Some time ago I read an account of a Swiss-French pastor who was imprisoned by the Nazis. This man said, "I was not able to stand firm except by remembering every day that the Gestapo was the hand of God -- the left hand. The worst of tyrants and the last of cowards will only end by accomplishing Christ's will." That is what keeps men in days of pressure and times of trial, when everything seems to be going wrong and nothing is in accord with what is expected, the realization that every force, natural or human, is under the control of God.

There is nothing more magnificent in the New Testament than the story of the incident in the last week of Jesus when he stood forsaken by his friends, betrayed by his disciples, powerless and apparently helpless in the presence of Pilate, the representative of the imperial power. Pilate said to him, "Do you not know that I have the power to crucify you?" (John 19:10). And Jesus looked at him and said, "You could have no power except it be given you from above," John 19:11). Is there anything greater than that in the records of man? It is the recognition that all power is under God's control. Power belongs to God -- all power, every form of it -- and it is under his control. That is the first thing this man learned as he considered the event of the Red Sea.

Then there is a second truth he learned, in Verse 19:

Thy way was through the sea,
  thy path through the great waters;
  yet thy footprints were unseen. (Psalms 77:19 RSV)

Here were the hosts of the Israelites being led out of Egypt. They knew they were being led by God for God had prepared the way. God had sent the plagues upon the Egyptians which had softened Pharaohs heart so that he had let them go. Now they were being led by Moses and Aaron out into the wilderness and they had come to the edge of the Red Sea. They did not know where God was going, they could not understand what he was doing, but there they were. Yet the ultimate end of the experience was to prove and demonstrate that God knew all the time what he was doing. As the psalmist thinks about this, he learns a second great truth -- that inability to understand how God is working is no sign that he is not at work.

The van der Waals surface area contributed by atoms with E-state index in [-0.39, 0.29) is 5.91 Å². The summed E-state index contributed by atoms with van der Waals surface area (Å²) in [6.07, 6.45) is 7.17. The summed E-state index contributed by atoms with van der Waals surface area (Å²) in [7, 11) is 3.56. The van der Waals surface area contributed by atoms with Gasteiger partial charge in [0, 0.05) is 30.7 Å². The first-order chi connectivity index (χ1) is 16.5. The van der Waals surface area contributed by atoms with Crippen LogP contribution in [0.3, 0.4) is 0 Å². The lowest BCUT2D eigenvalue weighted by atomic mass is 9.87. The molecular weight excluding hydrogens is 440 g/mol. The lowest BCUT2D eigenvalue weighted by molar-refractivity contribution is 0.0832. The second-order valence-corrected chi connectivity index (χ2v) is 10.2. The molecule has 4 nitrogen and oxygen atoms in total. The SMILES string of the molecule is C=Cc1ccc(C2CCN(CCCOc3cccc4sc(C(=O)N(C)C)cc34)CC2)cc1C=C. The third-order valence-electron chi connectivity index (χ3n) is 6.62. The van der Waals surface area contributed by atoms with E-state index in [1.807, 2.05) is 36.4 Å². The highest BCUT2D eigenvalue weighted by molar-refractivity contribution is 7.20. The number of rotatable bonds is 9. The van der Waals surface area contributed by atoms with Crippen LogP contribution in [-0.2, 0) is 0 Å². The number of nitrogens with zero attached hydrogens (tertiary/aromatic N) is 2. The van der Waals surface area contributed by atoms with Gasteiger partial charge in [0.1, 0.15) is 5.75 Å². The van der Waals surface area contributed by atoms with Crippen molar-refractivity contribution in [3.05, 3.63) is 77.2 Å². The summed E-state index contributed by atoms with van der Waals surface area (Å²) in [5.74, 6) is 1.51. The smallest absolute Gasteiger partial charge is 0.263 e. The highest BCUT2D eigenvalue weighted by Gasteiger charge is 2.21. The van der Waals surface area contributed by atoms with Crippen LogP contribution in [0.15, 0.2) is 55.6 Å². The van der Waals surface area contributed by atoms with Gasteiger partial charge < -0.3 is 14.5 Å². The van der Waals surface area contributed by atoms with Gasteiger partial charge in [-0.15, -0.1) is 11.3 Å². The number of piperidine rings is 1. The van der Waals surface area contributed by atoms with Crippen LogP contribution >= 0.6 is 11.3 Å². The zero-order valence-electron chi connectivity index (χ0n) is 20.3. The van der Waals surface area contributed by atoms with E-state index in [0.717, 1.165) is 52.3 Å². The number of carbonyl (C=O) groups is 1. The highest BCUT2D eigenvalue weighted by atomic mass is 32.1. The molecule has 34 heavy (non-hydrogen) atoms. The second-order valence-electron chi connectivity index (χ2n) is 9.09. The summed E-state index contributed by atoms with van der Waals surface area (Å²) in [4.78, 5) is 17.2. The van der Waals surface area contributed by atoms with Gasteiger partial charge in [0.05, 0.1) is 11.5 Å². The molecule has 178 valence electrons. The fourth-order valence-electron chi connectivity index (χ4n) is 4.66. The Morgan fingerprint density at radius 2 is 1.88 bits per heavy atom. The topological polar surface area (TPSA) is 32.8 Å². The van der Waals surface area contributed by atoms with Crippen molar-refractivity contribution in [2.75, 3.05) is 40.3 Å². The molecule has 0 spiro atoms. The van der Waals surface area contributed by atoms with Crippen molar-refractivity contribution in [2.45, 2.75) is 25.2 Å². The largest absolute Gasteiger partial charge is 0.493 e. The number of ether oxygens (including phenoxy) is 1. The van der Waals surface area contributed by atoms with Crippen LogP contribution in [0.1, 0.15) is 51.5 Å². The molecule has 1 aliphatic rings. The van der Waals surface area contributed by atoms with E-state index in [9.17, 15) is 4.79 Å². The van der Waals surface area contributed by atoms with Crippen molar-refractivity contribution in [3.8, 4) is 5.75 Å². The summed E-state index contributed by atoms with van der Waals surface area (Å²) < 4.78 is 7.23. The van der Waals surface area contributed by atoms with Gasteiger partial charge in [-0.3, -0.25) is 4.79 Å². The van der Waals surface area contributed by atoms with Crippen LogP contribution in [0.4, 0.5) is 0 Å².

I wish there were some way to impart that truth to many today. We are so insistent that God explain to us everything he is doing. Unless we can see this, we get panicky; all excited and frightened, like the Israelites did when they got to the edge of the Red Sea. Here they were and they did not know what to do. They panicked, just as you and I do. They came to Moses and said, "What do you mean, leading us out here like this? Why, there's no place to go, no way to save us, we're doomed! The Egyptians are coming upon us and you've led us into a trap." How many times have you or I said something similar in like circumstances? "Lord, there's no way out. I'm in a trap, and there's nothing anyone can do." We hit the panic button, just as these men and women did. But as this psalmist thought this through, he realized that God's intention was to lead them through the sea. This was his intention when they left Egypt and he had it in mind all the way. "His way was through the sea, his path through the great waters." They could not see that. It never entered their minds. But God knew it. Though his footprints were unseen and they could not predict what he was going to do, nevertheless the outcome of it proved that God knew all the time what he was doing.

All this was a special help to this man. Remember that the psalmist's problem was the apparent inactivity of God. This is what brought him to the crisis that is reflected in the opening words,

I think of God, and I moan;
  I meditate, and my spirit faints.
Thou dost hold my eyelids from closing;
  I am so troubled that I cannot speak. (Psalms 77:3-4 RSV)

What is troubling is these questions he cannot answer: